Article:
Passing unnoticed in all the chaos is that the current financial crisis is giving Ben Bernanke two great intellectual victories.
There have long been several live issues in the study of the Great Depression. One is the question of whether it would have been enough to stop the Depression for the Federal Reserve to simply have injected so much liquidity into the economy to keep the money stock from falling. Milton Friedman said yes. Others muttered about "pushing on a string" and said no. Ben Bernanke pointed out that the credit channel depended not on the economy's liquidity but on the banking sector's capital--and that if the credit channel were important than all the liquidity policies in the world wouldn't help unless they could somehow by accident recapitalize the banking sector.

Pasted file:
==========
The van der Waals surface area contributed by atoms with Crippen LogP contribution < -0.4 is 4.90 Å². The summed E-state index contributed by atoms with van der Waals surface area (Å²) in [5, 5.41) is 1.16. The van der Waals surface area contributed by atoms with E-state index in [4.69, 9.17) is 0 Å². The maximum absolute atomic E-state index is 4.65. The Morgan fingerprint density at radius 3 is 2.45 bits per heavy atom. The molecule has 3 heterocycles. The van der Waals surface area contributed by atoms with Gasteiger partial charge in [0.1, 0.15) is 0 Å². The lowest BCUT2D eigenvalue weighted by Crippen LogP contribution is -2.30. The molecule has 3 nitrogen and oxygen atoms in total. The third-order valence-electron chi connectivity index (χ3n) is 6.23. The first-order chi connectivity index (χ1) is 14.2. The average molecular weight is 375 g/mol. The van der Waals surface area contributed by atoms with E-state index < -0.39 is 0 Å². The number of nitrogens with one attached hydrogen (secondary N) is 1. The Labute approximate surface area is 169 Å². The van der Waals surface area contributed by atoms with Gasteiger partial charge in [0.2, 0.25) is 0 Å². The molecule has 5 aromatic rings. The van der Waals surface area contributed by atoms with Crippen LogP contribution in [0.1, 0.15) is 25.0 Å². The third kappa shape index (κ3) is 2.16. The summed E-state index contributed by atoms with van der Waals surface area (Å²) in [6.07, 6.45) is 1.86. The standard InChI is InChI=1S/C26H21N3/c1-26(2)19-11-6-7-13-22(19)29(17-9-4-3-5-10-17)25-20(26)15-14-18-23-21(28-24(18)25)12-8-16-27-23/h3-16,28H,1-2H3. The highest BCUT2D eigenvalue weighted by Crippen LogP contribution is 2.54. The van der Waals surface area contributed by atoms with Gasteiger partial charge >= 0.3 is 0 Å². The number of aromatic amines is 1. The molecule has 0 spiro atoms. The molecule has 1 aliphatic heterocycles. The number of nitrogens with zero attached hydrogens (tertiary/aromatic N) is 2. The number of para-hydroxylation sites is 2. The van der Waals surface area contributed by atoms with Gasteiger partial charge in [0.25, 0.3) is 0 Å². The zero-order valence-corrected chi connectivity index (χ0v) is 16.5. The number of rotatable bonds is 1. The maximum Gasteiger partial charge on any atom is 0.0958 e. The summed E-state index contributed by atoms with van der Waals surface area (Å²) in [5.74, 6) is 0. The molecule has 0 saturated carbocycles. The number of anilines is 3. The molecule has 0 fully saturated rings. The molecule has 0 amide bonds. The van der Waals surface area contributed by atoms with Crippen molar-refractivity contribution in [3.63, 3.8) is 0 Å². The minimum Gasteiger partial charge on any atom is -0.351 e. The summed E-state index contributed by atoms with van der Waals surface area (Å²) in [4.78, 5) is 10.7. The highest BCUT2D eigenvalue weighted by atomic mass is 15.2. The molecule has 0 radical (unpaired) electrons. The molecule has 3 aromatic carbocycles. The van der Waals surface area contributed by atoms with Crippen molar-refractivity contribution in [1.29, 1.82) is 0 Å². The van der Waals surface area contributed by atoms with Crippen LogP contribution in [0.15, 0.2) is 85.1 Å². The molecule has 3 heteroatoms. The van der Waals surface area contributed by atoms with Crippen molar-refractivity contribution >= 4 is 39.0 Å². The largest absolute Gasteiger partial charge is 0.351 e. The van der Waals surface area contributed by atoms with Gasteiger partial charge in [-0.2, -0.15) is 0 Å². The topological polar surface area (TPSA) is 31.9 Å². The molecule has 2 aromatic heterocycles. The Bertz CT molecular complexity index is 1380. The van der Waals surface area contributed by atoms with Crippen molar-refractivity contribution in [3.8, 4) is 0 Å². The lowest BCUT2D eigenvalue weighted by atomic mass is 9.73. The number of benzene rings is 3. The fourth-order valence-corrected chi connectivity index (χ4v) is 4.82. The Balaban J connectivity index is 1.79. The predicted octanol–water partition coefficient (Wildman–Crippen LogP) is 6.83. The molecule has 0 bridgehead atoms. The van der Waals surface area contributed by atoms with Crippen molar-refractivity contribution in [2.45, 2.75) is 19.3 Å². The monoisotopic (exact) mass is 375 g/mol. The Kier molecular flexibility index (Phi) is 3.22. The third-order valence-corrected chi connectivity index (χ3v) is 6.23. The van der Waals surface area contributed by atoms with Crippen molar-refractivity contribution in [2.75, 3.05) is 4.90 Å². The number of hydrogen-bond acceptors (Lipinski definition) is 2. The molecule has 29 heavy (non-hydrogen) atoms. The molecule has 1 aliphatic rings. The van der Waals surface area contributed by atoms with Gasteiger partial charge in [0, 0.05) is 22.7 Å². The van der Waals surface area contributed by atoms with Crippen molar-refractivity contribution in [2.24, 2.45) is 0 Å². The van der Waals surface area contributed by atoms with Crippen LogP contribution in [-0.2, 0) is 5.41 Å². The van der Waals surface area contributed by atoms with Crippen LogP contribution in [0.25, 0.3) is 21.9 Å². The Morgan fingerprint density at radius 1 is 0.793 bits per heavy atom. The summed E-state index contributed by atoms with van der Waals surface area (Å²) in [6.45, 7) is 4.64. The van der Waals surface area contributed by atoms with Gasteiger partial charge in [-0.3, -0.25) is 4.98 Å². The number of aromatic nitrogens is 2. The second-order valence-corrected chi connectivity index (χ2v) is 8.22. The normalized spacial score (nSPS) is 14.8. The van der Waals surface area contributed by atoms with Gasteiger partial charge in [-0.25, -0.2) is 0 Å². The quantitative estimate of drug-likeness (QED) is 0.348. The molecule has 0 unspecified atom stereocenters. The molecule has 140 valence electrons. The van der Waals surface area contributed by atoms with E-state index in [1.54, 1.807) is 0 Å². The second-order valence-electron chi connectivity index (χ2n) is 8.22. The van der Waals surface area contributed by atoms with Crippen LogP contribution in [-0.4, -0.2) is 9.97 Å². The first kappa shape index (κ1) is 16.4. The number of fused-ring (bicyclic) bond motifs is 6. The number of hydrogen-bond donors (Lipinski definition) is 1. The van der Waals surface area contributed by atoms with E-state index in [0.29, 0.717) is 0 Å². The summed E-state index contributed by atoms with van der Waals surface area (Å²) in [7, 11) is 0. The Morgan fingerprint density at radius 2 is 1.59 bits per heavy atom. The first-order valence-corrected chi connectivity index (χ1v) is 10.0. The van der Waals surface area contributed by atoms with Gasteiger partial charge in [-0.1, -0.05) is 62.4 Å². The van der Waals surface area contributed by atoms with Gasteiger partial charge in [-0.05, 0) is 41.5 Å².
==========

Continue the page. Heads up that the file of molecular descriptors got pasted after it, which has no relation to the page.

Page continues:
The course of events this year is a major win for Ben Bernanke.
A second live issue is whether--as Larry Summers and I have argued--it was expectations of further deflation that were key to discouraging private investment spending, or whether it was the legacy of past deflation in freezing up the banking system that was the key to the collapse of private investment, as Bernanke argued. Here again I think the experience of this year is convincing evidence that Bernanke was right.
Of course, at this stage he would rather that he had been wrong in his focus on the strength of the credit channel...